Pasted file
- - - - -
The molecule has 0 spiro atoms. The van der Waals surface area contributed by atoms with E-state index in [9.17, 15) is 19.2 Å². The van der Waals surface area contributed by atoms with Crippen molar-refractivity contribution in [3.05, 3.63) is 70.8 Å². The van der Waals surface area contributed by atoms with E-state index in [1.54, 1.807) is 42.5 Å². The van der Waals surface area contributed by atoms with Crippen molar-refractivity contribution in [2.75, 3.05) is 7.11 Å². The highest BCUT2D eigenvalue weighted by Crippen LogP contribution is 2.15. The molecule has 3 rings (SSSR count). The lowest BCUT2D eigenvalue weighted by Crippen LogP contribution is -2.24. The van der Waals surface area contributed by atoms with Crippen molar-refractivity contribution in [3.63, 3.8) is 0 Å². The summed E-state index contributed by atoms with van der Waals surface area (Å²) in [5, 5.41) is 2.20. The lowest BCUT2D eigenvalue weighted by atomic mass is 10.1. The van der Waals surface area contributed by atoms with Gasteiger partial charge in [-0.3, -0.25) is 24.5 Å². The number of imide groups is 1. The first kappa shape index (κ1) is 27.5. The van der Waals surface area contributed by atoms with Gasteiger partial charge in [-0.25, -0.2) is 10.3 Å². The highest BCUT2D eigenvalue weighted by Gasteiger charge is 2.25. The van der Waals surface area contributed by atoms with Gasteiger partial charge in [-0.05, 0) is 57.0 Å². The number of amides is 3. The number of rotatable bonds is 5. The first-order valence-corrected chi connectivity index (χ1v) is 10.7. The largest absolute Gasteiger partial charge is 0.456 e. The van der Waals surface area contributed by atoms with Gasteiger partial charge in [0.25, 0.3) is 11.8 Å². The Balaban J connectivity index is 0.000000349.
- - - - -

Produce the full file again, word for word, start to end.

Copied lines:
The molecule has 0 spiro atoms. The van der Waals surface area contributed by atoms with E-state index in [9.17, 15) is 19.2 Å². The van der Waals surface area contributed by atoms with Crippen molar-refractivity contribution in [3.05, 3.63) is 70.8 Å². The van der Waals surface area contributed by atoms with E-state index in [1.54, 1.807) is 42.5 Å². The van der Waals surface area contributed by atoms with Crippen molar-refractivity contribution in [2.75, 3.05) is 7.11 Å². The highest BCUT2D eigenvalue weighted by Crippen LogP contribution is 2.15. The molecule has 3 rings (SSSR count). The lowest BCUT2D eigenvalue weighted by Crippen LogP contribution is -2.24. The van der Waals surface area contributed by atoms with Crippen molar-refractivity contribution in [3.63, 3.8) is 0 Å². The summed E-state index contributed by atoms with van der Waals surface area (Å²) in [5, 5.41) is 2.20. The lowest BCUT2D eigenvalue weighted by atomic mass is 10.1. The van der Waals surface area contributed by atoms with Gasteiger partial charge in [-0.3, -0.25) is 24.5 Å². The number of imide groups is 1. The first kappa shape index (κ1) is 27.5. The van der Waals surface area contributed by atoms with Gasteiger partial charge in [-0.25, -0.2) is 10.3 Å². The highest BCUT2D eigenvalue weighted by Gasteiger charge is 2.25. The van der Waals surface area contributed by atoms with Gasteiger partial charge in [-0.05, 0) is 57.0 Å². The number of amides is 3. The number of rotatable bonds is 5. The first-order valence-corrected chi connectivity index (χ1v) is 10.7. The largest absolute Gasteiger partial charge is 0.456 e. The van der Waals surface area contributed by atoms with Gasteiger partial charge in [0.25, 0.3) is 11.8 Å². The Balaban J connectivity index is 0.000000349.